Students perform CPR on a life-like simulator
Photo courtesy EPISD

Texas Tech pipeline program will help Silva students become registered nurses shortly after HS graduation

The first cohort of Silva’s BSN Pipeline got an early taste of their life after high school last week when they visited the Texas Tech University Hunt School of Nursing and jumped right into simulations of lifelike emergency room scenarios.

The 20 juniors are part of the partnership with Texas Tech University Health Science Center Hunt School of Nursing and will be eligible to receive a Bachelor of Science degree in nursing in 16 months after high school graduation.

The visit began with presentations by Tech staff and concluded with the students meeting high-fidelity mannequins presenting real symptoms.

“I’ve never been able to see mannequin seize up or show signs of an allergic reaction,” said Ian-Michael Wright. “Just the way it presented itself shows how far technology has come. It was really exciting to see first-hand.”

Photo courtesy EPISD

In one room, students gathered around a mannequin suffering a heart attack. They quickly began compressions, checking vitals and watching the monitors. In another room, students were given the task of determining the weight of a baby.

A talking mannequin greeted students in another room, but their task quickly turned as the mannequin began seizing.

“It was amazing to see mannequin show human qualities and speak,” said junior Isabelle Cortez. “It actually lets you practice on it in a specific manner you wouldn’t have been able to do 10 years ago.”

The students visited the different simulation rooms, each with a different scenario requiring some hands-on applications. Some skills they already knew – a good sign for the teaching staff at Texas Tech.

“When I know they’re from Silva Magnet, I know they are going to be just fine,” said Manny Santa Cruz, assistant director of the Texas Tech Hunt School of Nursing. “Silva Magnet has historically always created well-developed, very mature, driven students who have always done well in our nursing program.”

Santa Cruz, who hopes the program helps to address the nursing shortage throughout the city, explained that the traditional way of nurse recruitment – waiting for them to enter college – isn’t sufficient to bring more nurses into the profession.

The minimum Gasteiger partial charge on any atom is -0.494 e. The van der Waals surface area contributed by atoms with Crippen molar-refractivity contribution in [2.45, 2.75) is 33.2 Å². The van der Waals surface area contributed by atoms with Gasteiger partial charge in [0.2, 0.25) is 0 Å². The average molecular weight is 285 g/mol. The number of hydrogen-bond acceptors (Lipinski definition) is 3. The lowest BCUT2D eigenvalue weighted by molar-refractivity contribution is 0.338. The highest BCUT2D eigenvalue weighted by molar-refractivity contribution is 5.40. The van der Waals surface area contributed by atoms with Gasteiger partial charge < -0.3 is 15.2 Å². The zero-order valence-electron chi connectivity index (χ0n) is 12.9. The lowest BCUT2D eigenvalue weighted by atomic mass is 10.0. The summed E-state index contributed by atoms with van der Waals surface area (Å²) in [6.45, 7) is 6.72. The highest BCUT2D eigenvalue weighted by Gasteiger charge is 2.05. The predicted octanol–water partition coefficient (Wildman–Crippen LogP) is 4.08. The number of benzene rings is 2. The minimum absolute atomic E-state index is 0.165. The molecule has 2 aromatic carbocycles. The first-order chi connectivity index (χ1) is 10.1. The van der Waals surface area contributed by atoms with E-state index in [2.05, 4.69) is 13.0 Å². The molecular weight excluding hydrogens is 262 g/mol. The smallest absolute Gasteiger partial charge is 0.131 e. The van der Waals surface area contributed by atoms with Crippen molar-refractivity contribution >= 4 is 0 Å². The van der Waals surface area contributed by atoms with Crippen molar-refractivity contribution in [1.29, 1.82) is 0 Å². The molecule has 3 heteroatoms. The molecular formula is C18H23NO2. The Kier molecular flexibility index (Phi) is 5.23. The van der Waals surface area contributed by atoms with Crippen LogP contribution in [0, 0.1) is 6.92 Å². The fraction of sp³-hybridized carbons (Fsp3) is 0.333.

“We had to be creative and think outside box to develop additional options for students across the city to achieve the goal of becoming nurses,” he said. “We needed to look beyond those walls and start looking into what the high schools have to offer. We know already they have exciting college credit opportunities.”

A Bachelor of Science degree in nursing gives students an opportunity for a high paying job right out of college in a sustainable field.

“We’re in desperate mode,” Santa Cruz said. “We have a severe short of nursing across the city, the state, the country. The demand with COVID has really spread thin our nursing workforce throughout entire country. There’s a constant catch up with vacancies in nursing that will never go away.”

The pipeline program gives gets nurses into the workforce more quickly by starting the required prerequisites in high school through a partnership with El Paso Community College. Upon graduation in 2023, the students will earn both their high school diploma and an associate degree.

Without a summer break, the students will continue their coursework to complete their requirements for a Bachelor of Science in nursing at Texas Tech. A year and a half later, their cohort will be graduating at 19 or 20 years old.

“College is where I get to dive into medical careers and see where I want to branch out to. I’m really excited about it,” Wright said. “I want to be able to make an impact in the medical field. This is going to help me pursue my career faster in life.”

For Cortez, health care is in her blood. Her dad is a nurse and her mom is a physical therapist, so entering the Texas Tech pipeline seemed a natural fit for her.

“It’s a little scary to think that all of a sudden my life will change so fast, and I could have someone’s life in my hands so fast, but honestly our teachers are so good at preparing us,” Cortez said. “I can’t wait.”

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Photo courtesy EPISD